ALL IN AN UNDERPAID DAY’S WORK
In Ontario, there are at least 45 occupations that can be legally denied a host of basic rights, leaving thousands of the most precarious workers exposed. Maria Farooqi, a single mother and building superintendent, is one of them, Sara Mojtehedzadeh reports
Maria Farooqi, 46, is the woman taking out your condo’s garbage, mopping its floors and scooping up drunks from the lobby. But she’s not even entitled to minimum wage.
Maria’s work day starts with the rising sun. At 6 a.m., she begins by checking the water pressure in her 110-unit condo building at Jane and Finch. As a live-in building superintendent, she is not entitled to rest periods, overtime pay or limits on working hours — all because of Ontario’s outdated labour laws. She regularly works more than 12 hours a day, six days a week, and she is on-call 24-7 for emergencies. She makes $30,000 a year.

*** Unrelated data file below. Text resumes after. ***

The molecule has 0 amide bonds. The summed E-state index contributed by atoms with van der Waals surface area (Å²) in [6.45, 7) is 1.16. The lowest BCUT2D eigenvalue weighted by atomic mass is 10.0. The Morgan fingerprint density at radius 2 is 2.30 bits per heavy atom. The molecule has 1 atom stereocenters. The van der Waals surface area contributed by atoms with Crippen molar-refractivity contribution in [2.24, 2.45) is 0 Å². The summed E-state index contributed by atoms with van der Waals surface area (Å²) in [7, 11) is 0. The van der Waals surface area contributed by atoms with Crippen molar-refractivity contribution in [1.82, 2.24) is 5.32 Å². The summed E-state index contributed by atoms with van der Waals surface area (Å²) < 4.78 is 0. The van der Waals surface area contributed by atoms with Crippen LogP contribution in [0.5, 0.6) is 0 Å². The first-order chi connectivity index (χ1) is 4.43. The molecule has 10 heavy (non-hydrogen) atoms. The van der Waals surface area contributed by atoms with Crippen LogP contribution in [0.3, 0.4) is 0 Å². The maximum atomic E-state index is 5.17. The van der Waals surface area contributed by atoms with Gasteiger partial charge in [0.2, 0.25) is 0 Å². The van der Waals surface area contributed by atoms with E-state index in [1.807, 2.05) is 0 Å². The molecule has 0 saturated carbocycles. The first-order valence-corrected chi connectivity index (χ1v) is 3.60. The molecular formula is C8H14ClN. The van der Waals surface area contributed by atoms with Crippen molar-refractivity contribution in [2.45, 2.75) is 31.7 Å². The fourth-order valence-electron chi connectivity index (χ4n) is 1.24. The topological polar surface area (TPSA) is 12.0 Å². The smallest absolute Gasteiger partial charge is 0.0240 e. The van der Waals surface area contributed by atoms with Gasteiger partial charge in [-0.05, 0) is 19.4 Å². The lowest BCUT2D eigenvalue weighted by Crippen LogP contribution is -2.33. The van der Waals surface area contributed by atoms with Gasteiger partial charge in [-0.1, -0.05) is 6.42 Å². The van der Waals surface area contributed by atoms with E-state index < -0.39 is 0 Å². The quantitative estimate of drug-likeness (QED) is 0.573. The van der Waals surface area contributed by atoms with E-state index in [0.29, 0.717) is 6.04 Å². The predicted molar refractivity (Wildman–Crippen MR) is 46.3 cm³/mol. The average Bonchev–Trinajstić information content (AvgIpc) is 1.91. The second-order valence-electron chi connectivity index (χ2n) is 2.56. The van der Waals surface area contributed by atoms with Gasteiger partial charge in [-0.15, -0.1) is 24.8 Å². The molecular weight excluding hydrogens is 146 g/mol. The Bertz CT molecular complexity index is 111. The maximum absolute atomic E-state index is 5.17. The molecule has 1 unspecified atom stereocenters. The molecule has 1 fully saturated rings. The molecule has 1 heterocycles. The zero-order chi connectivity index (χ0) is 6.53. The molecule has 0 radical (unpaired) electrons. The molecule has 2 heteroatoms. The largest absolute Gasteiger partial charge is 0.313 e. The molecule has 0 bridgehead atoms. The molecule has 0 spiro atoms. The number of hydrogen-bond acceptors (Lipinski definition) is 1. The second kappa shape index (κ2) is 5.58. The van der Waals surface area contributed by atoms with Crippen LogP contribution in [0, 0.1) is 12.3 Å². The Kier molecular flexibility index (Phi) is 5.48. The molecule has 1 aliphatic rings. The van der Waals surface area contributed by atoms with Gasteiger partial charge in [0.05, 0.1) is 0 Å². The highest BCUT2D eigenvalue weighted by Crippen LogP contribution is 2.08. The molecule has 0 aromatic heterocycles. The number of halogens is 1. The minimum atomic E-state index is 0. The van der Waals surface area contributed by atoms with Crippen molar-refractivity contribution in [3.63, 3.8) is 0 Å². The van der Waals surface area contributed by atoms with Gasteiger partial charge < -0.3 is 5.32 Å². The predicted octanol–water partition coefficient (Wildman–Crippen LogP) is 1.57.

At 7 p.m., Maria finishes her last task: wiping the ground floor’s light fixtures clean of dead insects. Even when she retires to her apartment, she can rarely put her day behind her. Once, she was woken up at 1 a.m. when a drunken resident tried to host a barbecue in the lobby. Often, she must get up in the middle of the night to help police review security footage. Maria says her lack of workplace rights are a slap in the face. “I feel like they’re saying, ’You’re not human.’ ”
Maria has worked as a super for 18 years. Past employers understood the stress of the job, and were lenient when she needed a break. This building is different: Last week, she worked 88 hours. Her erratic schedule makes it difficult to have a real social life. “Lately, I only had one girlfriend, Esther,” she says. “Sometimes she takes me out for coffee.”